When Deng Xiaoping unveiled his vision of economic reform to the Third Plenum of the 11th Central Committee of the Chinese Communist Party in December 1978, the Chinese economy was faltering. Reeling from a decade of stagnation during the Cultural Revolution and already falling short of the projections set forth in the 1976 l0-year plan, China needed more than a new plan and the Soviet-style economic vision of Deng's political rival, Hua Guofeng, to improve the economy. Deng's plan was to lead the country down a road of gradual and incremental economic reform, leaving the state apparatus intact, while slowly unleashing market forces. Since that time, the most common image of China, promulgated by members of the US Congress and media, is of an unbending authoritarian regime that has grown economically but seen little substantive change.
There is often a sense that China remains an entrenched and decaying authoritarian government run by corrupt Party officials; extreme accounts depict it as an economy on the verge of collapse. However, this vision simply does not square with reality. While it is true that China remains an authoritarian one-party system, it is also the most successful case of economic reform among communist planned economy in the 20th century. Today, it is fast emerging as one of the most dynamic market economies and has grown to be the world's sixth largest. Understanding how this change has come about requires an examination of three broad changes that have come together to shape China's transition to capitalism: the state's gradual recession from control over the economy, which caused a shift in economic control without privatization; the steady growth of foreign investment; and the gradual emergence of a legal-rational system to support these economic changes.
Reform Without Privatization
During the 1980s and 1990s, economists and institutional advisors from the West advocated a rapid transition to market institutions as the necessary medicine for transforming communist societies. Scholars argued that private property provides the institutional foundation of a market economy and that, therefore, communist societies making the transition to a market economy must privatize industry and other public goods. The radical members of this school argued that rapid privatization--the so--called "shock therapy" or "big bang" approach to economic reforms--was the only way to avoid costly abuses in these transitional systems.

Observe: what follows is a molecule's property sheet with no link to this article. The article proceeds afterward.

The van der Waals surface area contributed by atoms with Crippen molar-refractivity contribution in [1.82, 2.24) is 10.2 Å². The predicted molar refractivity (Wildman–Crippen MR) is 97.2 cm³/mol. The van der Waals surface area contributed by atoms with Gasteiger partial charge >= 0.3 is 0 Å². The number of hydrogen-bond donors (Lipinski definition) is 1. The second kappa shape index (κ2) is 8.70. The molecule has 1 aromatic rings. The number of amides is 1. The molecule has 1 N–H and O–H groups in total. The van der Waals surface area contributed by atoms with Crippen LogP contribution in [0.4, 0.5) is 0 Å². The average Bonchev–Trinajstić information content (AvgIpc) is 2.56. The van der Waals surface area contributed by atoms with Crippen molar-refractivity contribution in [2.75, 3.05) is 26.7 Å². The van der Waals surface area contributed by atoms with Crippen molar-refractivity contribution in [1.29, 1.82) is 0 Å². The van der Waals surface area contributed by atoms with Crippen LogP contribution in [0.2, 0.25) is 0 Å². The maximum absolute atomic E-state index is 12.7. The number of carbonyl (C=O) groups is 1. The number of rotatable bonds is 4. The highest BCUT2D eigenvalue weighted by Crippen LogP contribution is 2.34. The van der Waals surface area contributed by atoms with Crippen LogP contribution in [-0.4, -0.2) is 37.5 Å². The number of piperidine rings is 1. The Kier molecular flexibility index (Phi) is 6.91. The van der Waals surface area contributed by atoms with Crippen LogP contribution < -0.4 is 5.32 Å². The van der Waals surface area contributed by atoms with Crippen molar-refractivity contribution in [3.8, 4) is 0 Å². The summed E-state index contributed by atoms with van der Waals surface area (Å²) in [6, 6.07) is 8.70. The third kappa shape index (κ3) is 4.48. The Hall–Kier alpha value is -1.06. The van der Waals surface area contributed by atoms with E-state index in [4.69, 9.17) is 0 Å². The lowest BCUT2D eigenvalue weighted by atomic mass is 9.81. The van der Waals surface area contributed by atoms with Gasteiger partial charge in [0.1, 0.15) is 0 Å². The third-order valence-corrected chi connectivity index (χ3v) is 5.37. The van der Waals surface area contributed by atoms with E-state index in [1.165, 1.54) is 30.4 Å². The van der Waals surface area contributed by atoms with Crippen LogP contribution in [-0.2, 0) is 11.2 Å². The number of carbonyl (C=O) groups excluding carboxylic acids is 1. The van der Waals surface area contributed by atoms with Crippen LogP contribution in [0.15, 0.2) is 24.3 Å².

The Chinese path has been very different. While countries like Russia have followed Western advice, such as rapidly constructing market institutions, immediately removing the state from control over the economy, and hastily privatizing property, China has taken its time in implementing institutional change. The state has gradually receded from control over the economy, cautiously experimenting with new institutions and implementing them incrementally within existing institutional arrangements. Through this gradual process of reform, China has achieved in 20 years what many developing states have taken over 50 to accomplish.
The success of gradual reform in China can be attributed to two factors. First, the gradual reforms allowed the government to retain its role as a stabilizing force in the midst of the turbulence accompanying the transition from a planned to a market economy. Institutions such as the "dual-track" system kept large state-owned enterprises partially on the plan and gave them incentives to generate extra income by selling what they could produce above the plan in China's nascent markets. Over time, as market economic practices became more successftil, the "plan" part of an enterprise's portfolio was reduced and the "market" part grew. Enterprises were thus given the stability of a continued but gradually diminishing planned economy system as well as the time to learn to set prices, compete for contracts, and produce efficiently. Second, the government has gradually promoted ownership-like control down the government administrative hierarchy to the localities. …